The finance solution intends to support facilitation of ecological fiscal transfer implementation at regional government mainly from the provincial government to the district and/or from the district to village level. Determining environmental/biodiversity criteria is instrumental to operationalize an effective transfer mechanism as well as ensuring the criteria are measurable. This will be mediated through intense policy advocacy and multilevel government’s capacity building.
4. Institutionalize Result-based Budget Tracking for Biodiversity Expenditure
This solution intends to migrate the ongoing work of biodiversity expenditure assessments from a manual into the online system, with the aim to promote the institutionalization of the biodiversity expenditure into the performance-based budgeting system. This will be done by analyzing biodiversity expenditure classification at the Ministry/Institution while helping the relevant key ministries to implement biodiversity budget tracking through guideline and capacity development for key ministerial staffs. The existing online platform (KRISNA) will be enhanced to include biodiversity budgets.
5. Debt for Nature Swap
This finance solution intends to promote debt for nature swap (DFNS) solutions for biodiversity conservation in Indonesia. Two models were implemented for DFNS in Indonesia. First, the line ministry implemented a program that is specific to the swap agreement, and second, the swap fund was managed by a fund manager and channeled through a grant-making organization and then solicited the proposal from NGOs/community groups for program implementation in the field. In this situation, the BIOFIN will facilitate the feasibility and option for DFNS implementation as well as capacity building and policy advocacy for government.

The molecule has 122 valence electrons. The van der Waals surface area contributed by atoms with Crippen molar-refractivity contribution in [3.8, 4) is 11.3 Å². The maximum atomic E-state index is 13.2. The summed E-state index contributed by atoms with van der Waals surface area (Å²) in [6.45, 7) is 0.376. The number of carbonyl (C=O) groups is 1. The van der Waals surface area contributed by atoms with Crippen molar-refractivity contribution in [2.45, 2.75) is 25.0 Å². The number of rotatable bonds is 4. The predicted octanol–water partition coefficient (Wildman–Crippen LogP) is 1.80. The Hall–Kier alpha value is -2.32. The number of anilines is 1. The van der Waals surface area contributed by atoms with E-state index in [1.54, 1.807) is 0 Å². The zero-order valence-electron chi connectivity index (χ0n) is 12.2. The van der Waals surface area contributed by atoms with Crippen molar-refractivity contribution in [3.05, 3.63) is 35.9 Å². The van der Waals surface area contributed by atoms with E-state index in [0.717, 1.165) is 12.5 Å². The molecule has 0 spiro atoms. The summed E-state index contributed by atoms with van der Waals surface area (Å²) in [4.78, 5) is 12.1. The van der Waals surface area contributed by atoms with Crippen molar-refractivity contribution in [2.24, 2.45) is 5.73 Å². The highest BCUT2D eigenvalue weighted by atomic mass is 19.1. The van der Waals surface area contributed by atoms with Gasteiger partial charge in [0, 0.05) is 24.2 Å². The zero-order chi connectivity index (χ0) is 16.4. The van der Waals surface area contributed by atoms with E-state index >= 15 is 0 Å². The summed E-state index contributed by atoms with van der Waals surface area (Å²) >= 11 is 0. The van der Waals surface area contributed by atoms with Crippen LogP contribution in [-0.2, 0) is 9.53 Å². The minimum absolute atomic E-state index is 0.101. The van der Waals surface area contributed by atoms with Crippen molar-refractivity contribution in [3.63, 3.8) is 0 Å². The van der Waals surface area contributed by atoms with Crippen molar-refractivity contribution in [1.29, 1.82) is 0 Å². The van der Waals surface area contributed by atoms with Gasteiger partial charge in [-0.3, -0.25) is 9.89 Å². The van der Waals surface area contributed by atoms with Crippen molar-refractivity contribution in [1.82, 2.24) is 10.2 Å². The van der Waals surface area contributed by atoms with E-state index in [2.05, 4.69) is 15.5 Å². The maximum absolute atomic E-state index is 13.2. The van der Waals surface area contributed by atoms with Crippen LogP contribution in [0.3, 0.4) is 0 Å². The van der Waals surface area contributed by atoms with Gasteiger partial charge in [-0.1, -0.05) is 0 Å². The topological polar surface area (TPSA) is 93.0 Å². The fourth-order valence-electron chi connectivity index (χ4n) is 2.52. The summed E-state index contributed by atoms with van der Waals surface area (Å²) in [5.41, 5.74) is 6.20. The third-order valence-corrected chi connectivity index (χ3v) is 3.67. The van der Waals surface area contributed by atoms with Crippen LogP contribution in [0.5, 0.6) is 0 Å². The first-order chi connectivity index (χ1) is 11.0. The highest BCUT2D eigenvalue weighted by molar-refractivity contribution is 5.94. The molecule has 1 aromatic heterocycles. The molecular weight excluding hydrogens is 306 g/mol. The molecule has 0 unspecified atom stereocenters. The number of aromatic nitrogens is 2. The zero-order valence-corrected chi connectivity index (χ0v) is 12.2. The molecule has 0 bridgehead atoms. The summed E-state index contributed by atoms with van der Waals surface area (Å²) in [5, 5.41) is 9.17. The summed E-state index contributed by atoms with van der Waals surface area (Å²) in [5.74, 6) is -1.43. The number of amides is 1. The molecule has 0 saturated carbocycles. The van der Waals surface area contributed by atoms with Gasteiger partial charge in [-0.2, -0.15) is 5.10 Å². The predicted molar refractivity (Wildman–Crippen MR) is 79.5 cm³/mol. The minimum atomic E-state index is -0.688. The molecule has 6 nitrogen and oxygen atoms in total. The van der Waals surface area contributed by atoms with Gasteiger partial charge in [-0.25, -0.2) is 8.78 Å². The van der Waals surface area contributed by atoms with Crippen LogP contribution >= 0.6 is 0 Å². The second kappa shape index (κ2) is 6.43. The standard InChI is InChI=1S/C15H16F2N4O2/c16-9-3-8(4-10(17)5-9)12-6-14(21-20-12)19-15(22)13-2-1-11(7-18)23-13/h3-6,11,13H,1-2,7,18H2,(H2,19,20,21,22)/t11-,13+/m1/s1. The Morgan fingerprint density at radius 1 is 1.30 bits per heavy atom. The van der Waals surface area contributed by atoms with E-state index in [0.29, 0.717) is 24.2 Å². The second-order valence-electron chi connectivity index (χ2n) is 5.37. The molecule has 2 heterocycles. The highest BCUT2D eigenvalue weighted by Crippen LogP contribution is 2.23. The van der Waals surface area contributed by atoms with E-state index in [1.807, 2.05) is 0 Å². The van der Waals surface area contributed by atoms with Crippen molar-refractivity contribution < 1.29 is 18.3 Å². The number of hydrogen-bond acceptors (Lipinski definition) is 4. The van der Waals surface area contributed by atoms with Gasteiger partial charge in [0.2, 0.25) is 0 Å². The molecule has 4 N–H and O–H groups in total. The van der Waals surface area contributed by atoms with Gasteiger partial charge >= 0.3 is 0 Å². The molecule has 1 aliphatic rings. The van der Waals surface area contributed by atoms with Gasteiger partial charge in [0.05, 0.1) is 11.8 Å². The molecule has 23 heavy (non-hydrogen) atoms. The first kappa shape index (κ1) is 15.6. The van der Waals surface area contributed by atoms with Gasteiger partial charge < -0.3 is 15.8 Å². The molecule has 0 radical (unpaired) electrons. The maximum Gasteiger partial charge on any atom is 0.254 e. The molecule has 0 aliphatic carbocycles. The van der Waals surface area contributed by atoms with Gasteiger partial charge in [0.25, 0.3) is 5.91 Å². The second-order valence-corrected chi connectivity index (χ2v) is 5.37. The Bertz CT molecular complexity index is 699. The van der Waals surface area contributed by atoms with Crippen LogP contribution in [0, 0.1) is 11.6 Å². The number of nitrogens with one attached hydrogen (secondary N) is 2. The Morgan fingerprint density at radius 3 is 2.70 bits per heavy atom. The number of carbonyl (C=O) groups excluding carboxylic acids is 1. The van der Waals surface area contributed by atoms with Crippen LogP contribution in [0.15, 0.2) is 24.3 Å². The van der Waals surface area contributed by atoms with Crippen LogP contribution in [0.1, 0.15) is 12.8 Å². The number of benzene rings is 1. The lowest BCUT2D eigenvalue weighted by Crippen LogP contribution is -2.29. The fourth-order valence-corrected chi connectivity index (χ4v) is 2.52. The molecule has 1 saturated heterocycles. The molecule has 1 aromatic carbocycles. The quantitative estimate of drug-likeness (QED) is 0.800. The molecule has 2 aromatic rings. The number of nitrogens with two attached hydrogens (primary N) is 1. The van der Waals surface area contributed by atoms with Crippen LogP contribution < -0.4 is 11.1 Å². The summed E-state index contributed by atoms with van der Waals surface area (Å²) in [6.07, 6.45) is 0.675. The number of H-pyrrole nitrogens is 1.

6. National Gap Analysis of Indonesia’s Biodiversity Offset System
The finance solution intends to develop options for biodiversity offsets through understanding the institutional context to help build an enabling environment for offsets. Indonesia currently implements a quasi-offset policy in forestry sector. It is applied when the underground resources, such as minerals and geothermal sources beneath protected forests, need to be extracted. The government can release the use of forest for exploration and extraction with minimal impact. Thus, the project leases the forest and pays compensation to the government as another tax income.
7. Developing a Financing Plan for Agro-Ecotourism in Bali
This finance solution intends to leverage biodiversity financing from private sector, particularly financial sectors. The solution focuses on facilitating village readiness and capacity building for agro/marine ecotourism. It also seek finance option with Financial Service Authority (OJK) guidance and implement them with finance institutions. Matching village projects with financial institutions will be followed by guideline development.
In this PIR process, the roles of Government institutions in financing and utilization of conservation areas mapped out. In terms of policy, threats to biodiversity still require supporting laws and regulations. Policy analysis reveals laws and regulations that have a negative impact on biodiversity and laws and regulations needed to support biodiversity conservation. Considering policy and institutional context in Indonesia, following are the key recommendation for biodiversity conservation and sustainable use of natural resources:
Use policy mix and proactive measures;
Synchronize of various biodiversity policies and institutions to ensure effective and efficient implementation for biodiversity protection and utilization.
Appropriate special management institution for biodiversity conservation and utilization at national level and endorsed by government regulation